Docetaxel for Injection; Taxotere
- Very bad and sometimes deadly allergic reactions have happened with this drug. Do not take this drug if you have ever had an allergic reaction to this drug or to other drugs that have polysorbate 80 in them.
- The risk of death that may rarely happen with this drug is raised in people with liver problems and in people who get high doses of this drug. The risk is also raised in people with a certain type of lung cancer who have been treated with a platinum-based chemo drug in the past. Do not take this drug if you have liver disease. Talk with your doctor.
- This drug may cause you to swell or keep fluid in your body. Tell your doctor if you have swelling, weight gain, or trouble breathing.
- This drug may lower the ability of your bone marrow to make blood cells that your body needs. This can lead to needing a blood transfusion and very bad and sometimes deadly bleeding problems or infections. Tell your doctor right away if you have signs of infection like fever, chills, or sore throat; any bruising or bleeding; or if you feel very tired or weak.
- Do not take this this drug if you have a low white blood cell count.
- Have blood work checked as you have been told by the doctor. Talk with the doctor.
- It is used to treat cancer.
- If you have an allergy to docetaxel or any other part of this drug.
- If you are allergic to any drugs like this one, any other drugs, foods, or other substances. Tell your doctor about the allergy and what signs you had, like rash; hives; itching; shortness of breath; wheezing; cough; swelling of face, lips, tongue, or throat; or any other signs.
- If you are breast-feeding or plan to breast-feed.
- Tell dentists, surgeons, and other doctors that you use this drug.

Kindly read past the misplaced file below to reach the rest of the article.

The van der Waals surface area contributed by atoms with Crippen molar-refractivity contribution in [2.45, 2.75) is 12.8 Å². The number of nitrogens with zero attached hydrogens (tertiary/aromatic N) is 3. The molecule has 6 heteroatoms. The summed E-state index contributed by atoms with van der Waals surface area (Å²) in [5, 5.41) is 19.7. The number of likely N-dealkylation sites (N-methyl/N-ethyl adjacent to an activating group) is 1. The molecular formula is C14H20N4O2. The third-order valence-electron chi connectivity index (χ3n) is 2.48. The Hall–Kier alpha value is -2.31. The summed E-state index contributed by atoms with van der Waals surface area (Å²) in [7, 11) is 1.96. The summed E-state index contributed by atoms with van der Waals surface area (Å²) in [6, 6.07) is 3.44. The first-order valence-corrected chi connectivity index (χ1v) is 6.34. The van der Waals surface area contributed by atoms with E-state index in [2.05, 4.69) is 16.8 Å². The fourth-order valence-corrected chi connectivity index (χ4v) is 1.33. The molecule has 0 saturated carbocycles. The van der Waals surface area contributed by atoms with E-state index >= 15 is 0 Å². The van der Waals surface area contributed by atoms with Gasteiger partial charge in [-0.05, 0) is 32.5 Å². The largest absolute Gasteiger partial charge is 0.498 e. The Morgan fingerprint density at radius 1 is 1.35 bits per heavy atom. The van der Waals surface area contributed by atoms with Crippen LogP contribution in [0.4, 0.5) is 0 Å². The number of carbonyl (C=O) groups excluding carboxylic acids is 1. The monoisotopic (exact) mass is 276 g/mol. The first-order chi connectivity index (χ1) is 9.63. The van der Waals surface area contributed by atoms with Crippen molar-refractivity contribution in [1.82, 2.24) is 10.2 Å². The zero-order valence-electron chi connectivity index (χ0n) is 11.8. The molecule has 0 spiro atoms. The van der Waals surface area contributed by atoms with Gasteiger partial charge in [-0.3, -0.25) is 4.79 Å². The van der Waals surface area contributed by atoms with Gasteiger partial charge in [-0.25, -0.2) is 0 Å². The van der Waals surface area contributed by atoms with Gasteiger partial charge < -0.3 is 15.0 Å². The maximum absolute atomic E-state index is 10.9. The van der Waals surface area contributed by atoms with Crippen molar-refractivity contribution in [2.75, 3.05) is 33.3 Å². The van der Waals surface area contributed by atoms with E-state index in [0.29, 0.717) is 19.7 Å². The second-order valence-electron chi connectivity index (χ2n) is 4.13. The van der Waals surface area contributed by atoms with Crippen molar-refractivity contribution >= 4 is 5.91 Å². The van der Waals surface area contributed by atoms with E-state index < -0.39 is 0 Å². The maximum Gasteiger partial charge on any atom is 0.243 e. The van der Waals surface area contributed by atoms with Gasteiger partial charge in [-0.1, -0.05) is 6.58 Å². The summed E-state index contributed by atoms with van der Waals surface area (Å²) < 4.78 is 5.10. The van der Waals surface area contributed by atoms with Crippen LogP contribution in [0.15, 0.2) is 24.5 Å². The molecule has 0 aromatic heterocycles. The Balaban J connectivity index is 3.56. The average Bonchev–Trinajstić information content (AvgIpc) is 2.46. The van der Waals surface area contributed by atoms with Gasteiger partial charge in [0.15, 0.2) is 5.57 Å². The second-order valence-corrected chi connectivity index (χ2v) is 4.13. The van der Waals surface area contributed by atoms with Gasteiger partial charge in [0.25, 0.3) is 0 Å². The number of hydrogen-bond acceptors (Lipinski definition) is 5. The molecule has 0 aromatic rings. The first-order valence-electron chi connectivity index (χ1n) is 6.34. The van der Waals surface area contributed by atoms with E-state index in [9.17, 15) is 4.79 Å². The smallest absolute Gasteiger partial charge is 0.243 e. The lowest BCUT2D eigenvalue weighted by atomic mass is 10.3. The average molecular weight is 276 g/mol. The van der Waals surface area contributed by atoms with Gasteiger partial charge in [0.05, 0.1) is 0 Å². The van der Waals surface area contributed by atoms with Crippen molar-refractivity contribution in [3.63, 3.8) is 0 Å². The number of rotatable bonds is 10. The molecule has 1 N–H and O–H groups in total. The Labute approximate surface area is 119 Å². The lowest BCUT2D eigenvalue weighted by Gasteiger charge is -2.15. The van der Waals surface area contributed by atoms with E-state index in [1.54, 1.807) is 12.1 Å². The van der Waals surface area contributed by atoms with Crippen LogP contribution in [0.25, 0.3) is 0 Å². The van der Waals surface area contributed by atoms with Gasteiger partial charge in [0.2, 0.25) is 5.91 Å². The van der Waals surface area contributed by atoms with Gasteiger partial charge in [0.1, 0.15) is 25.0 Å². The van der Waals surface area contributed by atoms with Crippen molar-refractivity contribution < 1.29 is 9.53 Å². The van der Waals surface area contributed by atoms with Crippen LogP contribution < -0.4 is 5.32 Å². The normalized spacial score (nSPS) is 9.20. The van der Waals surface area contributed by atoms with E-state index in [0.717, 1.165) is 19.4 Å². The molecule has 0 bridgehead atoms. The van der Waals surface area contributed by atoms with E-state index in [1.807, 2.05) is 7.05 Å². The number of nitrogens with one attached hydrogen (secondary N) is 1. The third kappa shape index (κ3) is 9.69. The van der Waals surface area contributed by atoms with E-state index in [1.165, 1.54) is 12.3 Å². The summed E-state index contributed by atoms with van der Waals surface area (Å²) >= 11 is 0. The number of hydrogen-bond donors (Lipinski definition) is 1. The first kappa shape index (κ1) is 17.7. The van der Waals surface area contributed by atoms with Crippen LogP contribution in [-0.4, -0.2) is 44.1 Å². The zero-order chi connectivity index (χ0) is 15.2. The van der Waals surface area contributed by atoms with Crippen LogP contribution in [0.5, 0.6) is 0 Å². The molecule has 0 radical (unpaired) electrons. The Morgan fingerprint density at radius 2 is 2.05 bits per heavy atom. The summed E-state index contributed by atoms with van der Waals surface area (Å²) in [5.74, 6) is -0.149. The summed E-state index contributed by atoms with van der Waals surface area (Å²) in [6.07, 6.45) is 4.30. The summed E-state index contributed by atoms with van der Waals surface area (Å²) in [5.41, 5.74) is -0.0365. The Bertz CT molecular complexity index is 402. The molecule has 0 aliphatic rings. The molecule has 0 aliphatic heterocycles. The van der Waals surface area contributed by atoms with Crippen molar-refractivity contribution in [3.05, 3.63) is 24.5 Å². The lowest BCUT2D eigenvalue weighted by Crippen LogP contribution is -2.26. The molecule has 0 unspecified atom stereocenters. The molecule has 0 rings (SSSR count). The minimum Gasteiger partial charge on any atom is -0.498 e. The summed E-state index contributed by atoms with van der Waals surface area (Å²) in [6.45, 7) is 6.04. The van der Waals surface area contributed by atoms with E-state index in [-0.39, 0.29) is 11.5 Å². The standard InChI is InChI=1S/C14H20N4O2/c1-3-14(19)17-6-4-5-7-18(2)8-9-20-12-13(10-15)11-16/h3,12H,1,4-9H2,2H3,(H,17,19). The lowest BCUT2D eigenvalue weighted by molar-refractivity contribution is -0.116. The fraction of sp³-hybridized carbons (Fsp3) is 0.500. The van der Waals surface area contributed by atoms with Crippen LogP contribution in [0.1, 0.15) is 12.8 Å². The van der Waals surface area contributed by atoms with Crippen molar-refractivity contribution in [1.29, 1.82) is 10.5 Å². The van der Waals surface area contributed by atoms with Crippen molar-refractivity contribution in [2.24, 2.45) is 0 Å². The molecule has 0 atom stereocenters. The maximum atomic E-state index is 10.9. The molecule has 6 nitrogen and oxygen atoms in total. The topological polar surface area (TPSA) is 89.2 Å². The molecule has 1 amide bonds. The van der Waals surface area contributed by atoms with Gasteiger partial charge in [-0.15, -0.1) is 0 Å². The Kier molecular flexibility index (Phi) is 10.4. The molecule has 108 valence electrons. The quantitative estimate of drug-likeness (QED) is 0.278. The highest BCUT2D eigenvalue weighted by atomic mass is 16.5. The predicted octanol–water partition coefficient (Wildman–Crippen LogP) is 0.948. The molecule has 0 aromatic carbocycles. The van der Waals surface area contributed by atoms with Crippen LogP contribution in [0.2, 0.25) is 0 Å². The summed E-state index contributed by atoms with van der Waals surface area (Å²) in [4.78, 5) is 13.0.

- You may have more chance of getting an infection. Wash hands often. Stay away from people with infections, colds, or flu.
- If you have upset stomach, throwing up, loose stools (diarrhea), or are not hungry, talk with your doctor. There may be ways to lower these side effects.
- Your doctor may start you on a drug to help with swelling.
- Talk with your doctor before getting any vaccines. Use with this drug may either raise the chance of an infection or make the vaccine not work as well.
- You may bleed more easily. Be careful and avoid injury. Use a soft toothbrush and an electric razor.
- This drug may add to the chance of getting some types of cancer. Talk with the doctor.
- Hair loss is common with this drug. Most of the time, normal hair growth has come back. Sometimes, hair growth has not gone back to normal. Talk with the doctor.
- If you are 65 or older, use this drug with care. You could have more side effects.
- This drug may cause harm to the unborn baby if you take it while you are pregnant. If you are pregnant or you get pregnant while taking this drug, call your doctor right away.
- Use birth control that you can trust to prevent pregnancy while taking this drug.
Products that contain alcohol:
- Avoid driving and doing other tasks or actions that call for you to be alert for 1 to 2 hours after getting this drug and until you see how this drug affects you.
- This drug has alcohol in it. This may cause you to feel drunk during and after treatment. Tell your doctor if you have confusion, feel drunk, stumble, or feel very sleepy during treatment or within 1 to 2 hours after treatment.
- Talk with your doctor before you drink alcohol or use other drugs and natural products that slow your actions.